Get improved Debug.log output in the browser console
2019-07-02

We can use Debug.log to output values from Elm to the browser console. The logged values get converted to a plain text representation:

cardMsg: ((0,0),ColorPickerMsg (OnMouseDown SatLight { mousePressed = True, x = 109, y = 70 }))
model: { color = RgbaSpace 0.2789999999999999 0.7876666666666666 0.7876666666666667 1, colorPicker = State { hue = 0.5, mouseTarget = SatLight } }

This works fine for simple values, but when logging more complex data, like the whole model, for example, it becomes hard to read.

Luckily, Tomas Latal came up with a new tool which can help. It overrides console.log and tries to parse whatever is going through it. If it parses as an Elm value, it’s shown in the console as an interactive tree with expandable nodes:

elm-debug-transformer output

Anything that fails to parse is passed to the original console.log function.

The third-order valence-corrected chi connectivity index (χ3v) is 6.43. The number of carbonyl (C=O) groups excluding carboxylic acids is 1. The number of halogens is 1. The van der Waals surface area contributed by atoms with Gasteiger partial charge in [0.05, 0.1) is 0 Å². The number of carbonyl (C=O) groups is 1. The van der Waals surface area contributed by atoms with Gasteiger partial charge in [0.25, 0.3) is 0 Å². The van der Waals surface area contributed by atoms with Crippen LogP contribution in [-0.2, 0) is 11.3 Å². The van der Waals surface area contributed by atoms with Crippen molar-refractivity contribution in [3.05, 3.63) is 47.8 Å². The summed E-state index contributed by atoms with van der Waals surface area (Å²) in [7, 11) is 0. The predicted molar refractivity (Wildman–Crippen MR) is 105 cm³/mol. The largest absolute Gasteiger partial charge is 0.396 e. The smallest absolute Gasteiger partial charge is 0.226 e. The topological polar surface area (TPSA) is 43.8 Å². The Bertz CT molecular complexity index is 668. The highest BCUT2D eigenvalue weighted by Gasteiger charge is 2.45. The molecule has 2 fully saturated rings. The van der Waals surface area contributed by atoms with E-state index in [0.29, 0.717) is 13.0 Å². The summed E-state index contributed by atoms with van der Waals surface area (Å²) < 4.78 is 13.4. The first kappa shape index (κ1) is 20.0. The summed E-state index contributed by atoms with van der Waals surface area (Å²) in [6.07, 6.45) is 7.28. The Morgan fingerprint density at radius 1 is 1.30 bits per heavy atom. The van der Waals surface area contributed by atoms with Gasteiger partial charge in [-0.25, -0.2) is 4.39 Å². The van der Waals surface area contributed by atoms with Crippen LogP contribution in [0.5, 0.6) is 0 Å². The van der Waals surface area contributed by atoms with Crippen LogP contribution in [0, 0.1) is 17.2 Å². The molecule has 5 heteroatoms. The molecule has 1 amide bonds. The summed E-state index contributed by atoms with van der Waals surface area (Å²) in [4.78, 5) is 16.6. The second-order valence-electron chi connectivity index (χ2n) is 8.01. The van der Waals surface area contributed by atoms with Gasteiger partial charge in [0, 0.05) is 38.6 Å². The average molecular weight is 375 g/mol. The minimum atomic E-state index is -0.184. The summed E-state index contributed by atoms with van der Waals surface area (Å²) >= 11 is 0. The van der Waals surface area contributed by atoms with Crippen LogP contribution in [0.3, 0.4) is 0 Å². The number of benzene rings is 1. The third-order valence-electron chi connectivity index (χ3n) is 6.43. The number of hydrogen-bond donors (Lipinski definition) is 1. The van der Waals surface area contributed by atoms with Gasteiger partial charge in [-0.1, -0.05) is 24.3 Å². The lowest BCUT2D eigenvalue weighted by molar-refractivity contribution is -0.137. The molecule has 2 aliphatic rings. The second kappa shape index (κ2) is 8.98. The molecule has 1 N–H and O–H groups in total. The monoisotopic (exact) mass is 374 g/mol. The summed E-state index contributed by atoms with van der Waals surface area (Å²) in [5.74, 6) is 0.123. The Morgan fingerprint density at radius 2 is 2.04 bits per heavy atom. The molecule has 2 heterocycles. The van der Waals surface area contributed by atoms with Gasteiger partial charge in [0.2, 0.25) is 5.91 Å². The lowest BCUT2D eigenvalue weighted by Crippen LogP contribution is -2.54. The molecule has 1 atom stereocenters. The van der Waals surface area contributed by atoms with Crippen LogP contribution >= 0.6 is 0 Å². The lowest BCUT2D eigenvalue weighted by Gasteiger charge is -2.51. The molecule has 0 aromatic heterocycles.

In Chrome, it’s possible to get more convenient output with the help of custom formatters, which can be enabled in the Dev Console preferences. With custom formatters, the output looks like this:

elm-debug-transformer output

That’s very readable!

You can find the project on GitHub. The README provides instructions for installation with yarn, but it’s also possible to use npm:

npm install elm-debug-transformer

Then, you can include the script in your index.html and register the console.log wrapper:

<script src="node_modules/elm-debug-transformer/dist/elm-console-debug.js"></script>
<script>
ElmConsoleDebug.register()
</script>

In non-Chromium browsers, it’s possible to get simpler output with tuples, Set, Array and List showing as arrays and Dict showing as an object:

elm-debug-transformer output

This is achieved by calling ElmConsoleDebug.register({simple_mode: true}).

I think this tool is going to become an indispensable part of my development process! I’ve also included it in the tools section of Practical Elm.

Comments or questions? I’m @alexkorban on Twitter.

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